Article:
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Appointment of a Conciliation Committee dealing with the subject of a No Smoking Policy

Under German law, works councils have so-called co-determination rights on certain subjects. This means that an employer must reach an agreement with the works council on these matters, such as rules and policies for employee conduct. Works council co-determination is, however, excluded if there are binding and final statutory provisions dealing with a certain matter. If no agreement can be reached through negotiations between the works council and the employer, a so-called conciliation committee will be established which can either reach an agreement or render a decision. The conciliation committee can be set up by mutual agreement, but it can also be established by a court order upon request by one party.

In a case decided by the Higher Regional Labour Court of Rhineland Palatinate on 20 September 2018, docket number 5 TaBV 13/18, an employer planned to implement a no smoking policy in its operation. It had previously agreed with its Joint Works Council on such a policy for its various operations. Under this existing policy, smoking was permitted indoors in designated areas as well as in specific locations outside. However, following a hazard assessment for one operation, in which it had been advised that smoking must be prohibited indoors, the employer planned to prohibit smoking indoors altogether. The works council objected and argued that the employer must first negotiate and honor the works council’s co-determination rights. As the employer refused negotiations, the works council requested the establishment by a conciliation committee through a court order.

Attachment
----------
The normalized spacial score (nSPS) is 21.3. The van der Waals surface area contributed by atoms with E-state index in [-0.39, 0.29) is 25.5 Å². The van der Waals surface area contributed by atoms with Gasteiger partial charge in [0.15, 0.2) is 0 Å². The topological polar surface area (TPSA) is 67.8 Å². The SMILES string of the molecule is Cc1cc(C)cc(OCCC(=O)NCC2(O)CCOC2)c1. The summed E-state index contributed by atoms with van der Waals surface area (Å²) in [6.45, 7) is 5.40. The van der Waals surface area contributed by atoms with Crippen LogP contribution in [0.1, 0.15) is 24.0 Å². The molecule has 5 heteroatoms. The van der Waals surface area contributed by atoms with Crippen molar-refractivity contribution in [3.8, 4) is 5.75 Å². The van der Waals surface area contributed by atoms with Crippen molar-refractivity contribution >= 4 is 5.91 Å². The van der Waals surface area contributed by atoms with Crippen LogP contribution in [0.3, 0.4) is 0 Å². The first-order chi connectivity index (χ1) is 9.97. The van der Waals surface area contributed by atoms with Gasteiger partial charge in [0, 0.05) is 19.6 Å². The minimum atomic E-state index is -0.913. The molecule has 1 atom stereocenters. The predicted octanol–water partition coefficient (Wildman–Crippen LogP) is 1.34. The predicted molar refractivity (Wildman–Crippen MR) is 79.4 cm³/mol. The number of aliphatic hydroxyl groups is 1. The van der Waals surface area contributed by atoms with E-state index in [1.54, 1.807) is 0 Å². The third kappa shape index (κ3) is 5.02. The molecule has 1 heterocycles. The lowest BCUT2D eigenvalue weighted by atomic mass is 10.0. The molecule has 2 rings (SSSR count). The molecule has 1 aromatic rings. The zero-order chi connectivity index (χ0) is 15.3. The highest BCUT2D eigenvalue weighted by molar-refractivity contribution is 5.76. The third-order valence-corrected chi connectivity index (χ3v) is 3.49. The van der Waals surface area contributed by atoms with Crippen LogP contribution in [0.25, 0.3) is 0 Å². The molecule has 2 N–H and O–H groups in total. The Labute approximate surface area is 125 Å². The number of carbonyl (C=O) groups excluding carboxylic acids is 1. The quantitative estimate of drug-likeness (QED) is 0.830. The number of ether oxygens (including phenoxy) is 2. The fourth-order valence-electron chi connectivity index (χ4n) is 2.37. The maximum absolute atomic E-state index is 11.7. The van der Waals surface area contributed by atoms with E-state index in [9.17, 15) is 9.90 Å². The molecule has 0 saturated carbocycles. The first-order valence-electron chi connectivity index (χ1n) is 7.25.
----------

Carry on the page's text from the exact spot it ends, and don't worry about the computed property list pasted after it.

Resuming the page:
The court granted the request, and in its order covered the following basic principles of works council co-determination rights:

  • The primary responsibility for works council co-determination rights is with the local works council. Therefore, absent specific circumstances, the local works council was free to exercise its rights and the works agreement entered into with the Joint Works Council did not provide a final agreement.
  • Even if there was a statutory provision that prohibited smoking inside or stipulated such a prohibition, the works council was not barred from exercising co-determination rights. The court held that even in such a case, the employer might still have leeway to provide rules regarding when and where the employees were allowed to smoke outside.

Based on these two key issues, the court established the conciliation committee. The committee will, after its establishment, assess its responsibility for the subject at hand and will then need to find a solution to implement a policy.